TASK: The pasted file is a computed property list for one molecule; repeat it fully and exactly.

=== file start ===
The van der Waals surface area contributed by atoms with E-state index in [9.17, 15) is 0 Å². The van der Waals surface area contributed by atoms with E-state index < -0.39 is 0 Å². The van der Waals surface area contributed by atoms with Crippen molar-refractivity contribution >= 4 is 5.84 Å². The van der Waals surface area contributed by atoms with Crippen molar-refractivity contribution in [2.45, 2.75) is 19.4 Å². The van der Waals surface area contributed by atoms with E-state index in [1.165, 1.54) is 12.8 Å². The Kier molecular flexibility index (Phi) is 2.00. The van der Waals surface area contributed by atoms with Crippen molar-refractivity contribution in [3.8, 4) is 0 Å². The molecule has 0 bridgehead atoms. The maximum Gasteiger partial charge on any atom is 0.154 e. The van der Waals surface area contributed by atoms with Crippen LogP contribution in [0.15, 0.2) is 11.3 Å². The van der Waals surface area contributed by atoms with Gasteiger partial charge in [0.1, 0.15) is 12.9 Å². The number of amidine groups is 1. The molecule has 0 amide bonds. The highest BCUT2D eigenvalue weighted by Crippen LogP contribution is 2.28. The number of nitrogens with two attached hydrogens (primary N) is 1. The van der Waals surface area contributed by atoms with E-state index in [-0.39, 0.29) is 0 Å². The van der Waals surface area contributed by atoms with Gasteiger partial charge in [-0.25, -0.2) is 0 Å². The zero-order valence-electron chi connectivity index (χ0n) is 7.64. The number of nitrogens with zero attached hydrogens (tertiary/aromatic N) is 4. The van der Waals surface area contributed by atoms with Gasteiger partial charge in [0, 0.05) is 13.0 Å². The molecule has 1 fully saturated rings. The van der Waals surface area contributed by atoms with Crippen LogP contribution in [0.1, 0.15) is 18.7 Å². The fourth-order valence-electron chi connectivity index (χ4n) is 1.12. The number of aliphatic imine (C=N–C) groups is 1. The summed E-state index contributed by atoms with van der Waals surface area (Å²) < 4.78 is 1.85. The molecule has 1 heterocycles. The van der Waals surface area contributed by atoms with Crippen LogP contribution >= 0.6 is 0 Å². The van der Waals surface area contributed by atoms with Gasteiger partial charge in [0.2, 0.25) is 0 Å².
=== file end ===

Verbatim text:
The van der Waals surface area contributed by atoms with E-state index in [9.17, 15) is 0 Å². The van der Waals surface area contributed by atoms with E-state index < -0.39 is 0 Å². The van der Waals surface area contributed by atoms with Crippen molar-refractivity contribution >= 4 is 5.84 Å². The van der Waals surface area contributed by atoms with Crippen molar-refractivity contribution in [2.45, 2.75) is 19.4 Å². The van der Waals surface area contributed by atoms with E-state index in [1.165, 1.54) is 12.8 Å². The Kier molecular flexibility index (Phi) is 2.00. The van der Waals surface area contributed by atoms with Crippen molar-refractivity contribution in [3.8, 4) is 0 Å². The molecule has 0 bridgehead atoms. The maximum Gasteiger partial charge on any atom is 0.154 e. The van der Waals surface area contributed by atoms with Crippen LogP contribution in [0.15, 0.2) is 11.3 Å². The van der Waals surface area contributed by atoms with Gasteiger partial charge in [0.1, 0.15) is 12.9 Å². The number of amidine groups is 1. The molecule has 0 amide bonds. The highest BCUT2D eigenvalue weighted by Crippen LogP contribution is 2.28. The number of nitrogens with two attached hydrogens (primary N) is 1. The van der Waals surface area contributed by atoms with E-state index in [-0.39, 0.29) is 0 Å². The van der Waals surface area contributed by atoms with Gasteiger partial charge in [-0.25, -0.2) is 0 Å². The zero-order valence-electron chi connectivity index (χ0n) is 7.64. The number of nitrogens with zero attached hydrogens (tertiary/aromatic N) is 4. The van der Waals surface area contributed by atoms with Gasteiger partial charge in [0, 0.05) is 13.0 Å². The molecule has 1 fully saturated rings. The van der Waals surface area contributed by atoms with Crippen LogP contribution in [0.1, 0.15) is 18.7 Å². The fourth-order valence-electron chi connectivity index (χ4n) is 1.12. The number of aliphatic imine (C=N–C) groups is 1. The summed E-state index contributed by atoms with van der Waals surface area (Å²) < 4.78 is 1.85. The molecule has 1 heterocycles. The van der Waals surface area contributed by atoms with Crippen LogP contribution >= 0.6 is 0 Å². The van der Waals surface area contributed by atoms with Gasteiger partial charge in [0.2, 0.25) is 0 Å².